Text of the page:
Although gay, lesbian, and queer theory are related practices, the three terms delineate separate emphases marked by different assumptions about the relationship between gender and sexuality.
The Harlem Renaissance, an African-American literary movement of the 1920s and 1930s, included several important gay and lesbian writers.
Oscar Wilde is important both as an accomplished writer and as a symbolic figure who exemplified a way of being homosexual at a pivotal moment in the emergence of gay consciousness.
Langston Hughes, whose literary legacy is enormous and varied, was closeted, but homosexuality was an important influence on his literary imagination, and many of his poems may be read as gay texts.
Conflicted over his own sexuality, Tennessee Williams wrote directly about homosexuality only in his short stories, his poetry, and his late plays.
Erotic and pornographic works have been written in many cultures since ancient times and recently have flourished with the relaxation of censorship.
Feminist literary theory is a complex, dynamic area of study that draws from a wide range of critical theories.
James Baldwin, a pioneering figure in twentieth-century literature, wrote sustained and articulate challenges to American racism and mandatory heterosexuality.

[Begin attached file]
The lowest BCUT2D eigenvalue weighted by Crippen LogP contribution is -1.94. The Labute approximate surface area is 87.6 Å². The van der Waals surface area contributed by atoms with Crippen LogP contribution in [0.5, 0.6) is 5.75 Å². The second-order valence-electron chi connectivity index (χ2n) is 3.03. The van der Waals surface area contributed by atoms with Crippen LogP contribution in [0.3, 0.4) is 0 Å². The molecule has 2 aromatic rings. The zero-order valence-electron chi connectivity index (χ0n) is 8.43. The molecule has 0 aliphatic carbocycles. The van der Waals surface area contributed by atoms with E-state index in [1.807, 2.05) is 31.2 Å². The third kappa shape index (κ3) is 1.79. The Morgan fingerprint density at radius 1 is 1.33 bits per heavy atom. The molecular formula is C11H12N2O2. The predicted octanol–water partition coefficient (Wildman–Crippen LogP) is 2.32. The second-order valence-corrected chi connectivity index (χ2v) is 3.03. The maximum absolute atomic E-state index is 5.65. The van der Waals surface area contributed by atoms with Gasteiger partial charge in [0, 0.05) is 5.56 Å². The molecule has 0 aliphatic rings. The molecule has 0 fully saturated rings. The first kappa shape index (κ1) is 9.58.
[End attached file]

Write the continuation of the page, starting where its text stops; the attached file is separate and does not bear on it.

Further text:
Director Rob Reiner.
The American Foundation for Equal Rights (AFER) and Broadway Impact have made available the YouTube webcast of a stage-reading of 8, Dustin Lance Black's play about the Proposition 8 trial. The performance, which features an all-star cast led by Brad Pitt as Judge Vaughn Walker and directed by Rob Reiner, was live-streamed on YouTube on Saturday, March 3, 2012. It is now available for viewing on AFER's YouTube channel.
Black, who won an Academy Award for his screenplay of Gus Van Sant's Milk, decided to dramatize the Proposition 8 trial in 2011 precisely because the proponents of Proposition 8 have been so determined to prevent the video recording of the trial from being released.
In September 2011, soon before his play's premiere in a one-night reading on Broadway, Black told the Associated Press that the trial "was the first time I've ever seen our case argued by the most capable lawyers in the world, in a court of law where the other side had to raise their right hand and swear to tell the truth. . . . It killed me to think that this would only live inside this courtroom for the dozens to see and not the country to see, and I think it killed all of us in the room. We immediately started trying to figure out, 'How do we get this truth out there?'"
Black crafted the play from the transcripts of the trial, supplemented by his firsthand observations of the trial and interviews with the plaintiffs and their families.
The play is framed by the trial's closing arguments in June 2010, and features the best arguments and testimony from both sides during the trial. Scenes include flashbacks to some of the more jaw-dropping moments from the trial, such as the admission by the Proposition 8 supporters' witness, David Blankenhorn, that "we would be more American on the day we permitted same-sex marriage than we were on the day before."
In the performance livestreamed on March 3, Brad Pitt stars as United States District Chief Judge Vaughn R. Walker, who found Proposition 8 unconstitutional after presiding over the historic twelve-day public trial.